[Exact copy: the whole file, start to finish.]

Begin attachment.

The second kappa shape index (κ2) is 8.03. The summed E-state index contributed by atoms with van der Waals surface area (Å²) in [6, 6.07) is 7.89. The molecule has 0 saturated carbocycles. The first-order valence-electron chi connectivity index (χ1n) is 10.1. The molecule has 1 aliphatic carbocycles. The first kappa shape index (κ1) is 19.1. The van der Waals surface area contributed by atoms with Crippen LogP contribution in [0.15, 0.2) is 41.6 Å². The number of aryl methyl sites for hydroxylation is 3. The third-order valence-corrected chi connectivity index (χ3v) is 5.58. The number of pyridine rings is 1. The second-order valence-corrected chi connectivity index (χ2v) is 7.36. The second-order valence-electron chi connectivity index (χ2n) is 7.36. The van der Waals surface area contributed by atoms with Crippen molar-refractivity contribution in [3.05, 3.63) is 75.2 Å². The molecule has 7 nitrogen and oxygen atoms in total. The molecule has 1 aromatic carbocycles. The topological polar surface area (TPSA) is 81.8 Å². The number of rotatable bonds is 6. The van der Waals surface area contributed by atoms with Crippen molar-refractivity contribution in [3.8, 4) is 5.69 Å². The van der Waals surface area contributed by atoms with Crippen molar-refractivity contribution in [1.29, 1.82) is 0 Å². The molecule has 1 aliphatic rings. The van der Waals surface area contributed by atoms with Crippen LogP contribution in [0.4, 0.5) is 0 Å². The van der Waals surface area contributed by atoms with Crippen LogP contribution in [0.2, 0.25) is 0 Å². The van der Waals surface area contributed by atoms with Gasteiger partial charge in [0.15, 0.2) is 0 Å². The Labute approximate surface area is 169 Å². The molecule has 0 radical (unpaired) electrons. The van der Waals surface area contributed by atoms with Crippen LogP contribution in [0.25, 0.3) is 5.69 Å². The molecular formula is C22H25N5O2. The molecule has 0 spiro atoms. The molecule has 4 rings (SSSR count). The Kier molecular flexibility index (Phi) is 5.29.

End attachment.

The second kappa shape index (κ2) is 8.03. The summed E-state index contributed by atoms with van der Waals surface area (Å²) in [6, 6.07) is 7.89. The molecule has 0 saturated carbocycles. The first-order valence-electron chi connectivity index (χ1n) is 10.1. The molecule has 1 aliphatic carbocycles. The first kappa shape index (κ1) is 19.1. The van der Waals surface area contributed by atoms with Crippen LogP contribution in [0.15, 0.2) is 41.6 Å². The number of aryl methyl sites for hydroxylation is 3. The third-order valence-corrected chi connectivity index (χ3v) is 5.58. The number of pyridine rings is 1. The second-order valence-corrected chi connectivity index (χ2v) is 7.36. The second-order valence-electron chi connectivity index (χ2n) is 7.36. The van der Waals surface area contributed by atoms with Crippen molar-refractivity contribution in [3.05, 3.63) is 75.2 Å². The molecule has 7 nitrogen and oxygen atoms in total. The molecule has 1 aromatic carbocycles. The topological polar surface area (TPSA) is 81.8 Å². The number of rotatable bonds is 6. The van der Waals surface area contributed by atoms with Crippen molar-refractivity contribution in [3.8, 4) is 5.69 Å². The van der Waals surface area contributed by atoms with Crippen molar-refractivity contribution in [1.29, 1.82) is 0 Å². The molecule has 1 aliphatic rings. The van der Waals surface area contributed by atoms with Crippen LogP contribution in [0.4, 0.5) is 0 Å². The van der Waals surface area contributed by atoms with Crippen LogP contribution in [0.2, 0.25) is 0 Å². The van der Waals surface area contributed by atoms with Gasteiger partial charge in [0.15, 0.2) is 0 Å². The Labute approximate surface area is 169 Å². The molecule has 0 radical (unpaired) electrons. The van der Waals surface area contributed by atoms with Crippen LogP contribution in [0.25, 0.3) is 5.69 Å². The molecular formula is C22H25N5O2. The molecule has 0 spiro atoms. The molecule has 4 rings (SSSR count). The Kier molecular flexibility index (Phi) is 5.29.